In the camps housing the IDPs, there was almost unanimous consensus: while many citizens of Mindanao Island in general and the Marawi area in particular would most likely welcome more autonomy from Manila, during this ongoing and brutal conflict almost all local people have been supportive of the military and government efforts.

“We hope that both Filipino and foreign jihadi cadres would soon be crushed,” was an almost unanimous statement coming from the local people.

The Military Perspective

In the cities of Illigan and Marawi I was shown detailed maps clearly indicating positions of the ISIS and the military.

Both Lt. Colonel Jun Abad from Ranao Camp and the commanding officer, General Rey, gave me a clear and detailed briefing. As of July 3rd, the Agus River represented the ‘borderline’ between the ISIS-held area and the zone liberated and controlled by the army.

General Rey explained during our meeting in the Municipality of Marawi City (now the complex is also serving as the headquarters of the war theatre):

“The ISIS wants to establish their state on the island of Mindanao – an Islamic caliphate – right here in the Province of Lanao del Sur.”

But that’s not what the majority of local people want. Before President Duterte came to power little over one year ago, social situation in many parts of Mindanao was desperate and therefore there was at least some support for radical ‘solutions’. Since then, however, things changed dramatically. Healthcare, education and public housing are improving. Indiscriminate mining by multi-national companies has been deterred. People here; as well as in almost all other parts of the Philippines finally feel hopeful and optimistic about their future.

This converts into great support for both the government and the military.

Marawi ground-zero (photo Andre Vltchek)

There is no doubt the entire city will be freed, soon, most likely in July or August. The only reason why it did not happen yet is that the terrorists are using hostages, both Christians and Muslims, as human shields. President Duterte, General Rey, and other civilian and military officials are trying to avoid unnecessary human losses.

Cultural topography’ of the area is also very complex. Near the front line I was told by one of the top commanding army officers:

“We could take the city in just one day, but there would be great civilian casualties. The houses in this area are very sturdy; they are 2-3 stories high and fortified, as there are constant and brutal family feuds, called’ rido’, raging here, and have been for centuries.”

But to delay the liberation of Marawi is also very dangerous.

“The terrorists began using captured women as sex slaves,” explained Major Malvin Ligutan, standing in front of a temporary military base in Saguiaran.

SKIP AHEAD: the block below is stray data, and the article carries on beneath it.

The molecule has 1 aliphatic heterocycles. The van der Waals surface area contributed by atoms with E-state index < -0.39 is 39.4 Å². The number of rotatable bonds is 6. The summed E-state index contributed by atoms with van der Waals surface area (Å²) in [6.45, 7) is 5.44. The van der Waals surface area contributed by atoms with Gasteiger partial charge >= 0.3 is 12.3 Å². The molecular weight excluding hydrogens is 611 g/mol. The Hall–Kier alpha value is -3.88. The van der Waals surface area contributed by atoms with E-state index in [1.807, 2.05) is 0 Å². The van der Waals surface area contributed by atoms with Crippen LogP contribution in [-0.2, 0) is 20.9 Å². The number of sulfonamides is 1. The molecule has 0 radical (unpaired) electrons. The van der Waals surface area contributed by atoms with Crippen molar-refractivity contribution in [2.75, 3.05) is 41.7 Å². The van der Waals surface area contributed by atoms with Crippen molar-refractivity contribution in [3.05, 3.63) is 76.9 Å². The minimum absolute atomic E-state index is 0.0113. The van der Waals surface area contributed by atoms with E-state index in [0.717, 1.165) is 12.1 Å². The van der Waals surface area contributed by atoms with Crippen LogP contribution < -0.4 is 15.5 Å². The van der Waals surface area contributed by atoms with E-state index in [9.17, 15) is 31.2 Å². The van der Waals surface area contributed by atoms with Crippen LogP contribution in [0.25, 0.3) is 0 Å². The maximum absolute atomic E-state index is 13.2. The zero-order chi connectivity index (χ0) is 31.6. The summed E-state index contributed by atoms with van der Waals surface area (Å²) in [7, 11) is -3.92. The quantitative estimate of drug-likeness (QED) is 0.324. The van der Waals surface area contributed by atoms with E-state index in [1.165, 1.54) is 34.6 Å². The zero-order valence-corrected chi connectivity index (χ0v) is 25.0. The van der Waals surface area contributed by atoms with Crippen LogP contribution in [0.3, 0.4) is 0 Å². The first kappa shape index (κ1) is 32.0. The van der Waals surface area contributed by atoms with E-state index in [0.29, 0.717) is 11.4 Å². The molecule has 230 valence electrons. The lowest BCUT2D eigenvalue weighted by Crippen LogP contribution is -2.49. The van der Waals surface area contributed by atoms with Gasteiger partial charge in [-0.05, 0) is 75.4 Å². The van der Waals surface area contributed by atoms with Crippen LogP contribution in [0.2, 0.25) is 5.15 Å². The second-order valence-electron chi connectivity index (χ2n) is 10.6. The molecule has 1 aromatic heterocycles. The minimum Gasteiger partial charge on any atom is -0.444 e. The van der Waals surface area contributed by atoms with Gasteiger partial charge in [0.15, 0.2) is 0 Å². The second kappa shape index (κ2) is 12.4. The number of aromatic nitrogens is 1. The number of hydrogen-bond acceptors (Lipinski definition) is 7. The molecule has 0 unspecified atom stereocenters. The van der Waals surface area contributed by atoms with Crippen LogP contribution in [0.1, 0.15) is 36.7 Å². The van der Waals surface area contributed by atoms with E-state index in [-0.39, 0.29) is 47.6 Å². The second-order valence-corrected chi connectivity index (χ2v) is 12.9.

Despite all the horrors of the Marawi war, the army refused to use brutal tactics, even after it found out that various local citizens clearly miscalculated and before the conflict began, offered substantial support to the ISIS-related terrorists.

Captain John Mark Silva Onipig clarified:

“These people belonging to the ISIS are not only terrorists, but they are also criminals. They were dealing in drugs… And some local people knew that… Actually, locals knew quite a lot; they knew about the presence of the terrorists in the area long before all this started, but they never reported it to the authorities.”

“How did the terrorists get hold of so many weapons?” I wanted to know.

“In the Philippines, those who have money can buy as many weapons as they want on the black market.”

The situation is extremely sensitive as there is clearly the involvement of foreign fighters. On June 30th, in Saguiaran, Major Malvin Ligutan admitted, hesitantly:

“In one of the safe houses, we found passports issued in Indonesia, Malaysia and several Arab countries.”

A month ago I wrote an essay exposing the complex network of Western-sponsored terrorism in Asia (“Washington Jihad Express: Indonesia, Afghanistan, Syria and Philippines”). I argued that in the 1980’s, Indonesian and Malaysian jihadists, indoctrinated by the Southeast Asian brand of extreme anti-Communism, went to fight in Afghanistan against the socialist governments of Karmal, and then Mohammad Najibullah, with the ultimate goal of destroying the Soviet Union.

Hardened and further brainwashed, they returned home to Southeast Asia, participated in several ethnic strives and pogroms (including those in Ambon and Poso), and then, in order to ‘bridge the generational gap’, embarked on the coaching of a young generation of terrorists, who eventually ended up fighting in Syria and recently in the Philippines.

My essay was full of facts, and I put into it various testimonies of Southeast Asian academics, thinkers, and even of one active and prominent ‘jihadi cadre’ who is now living in Jakarta.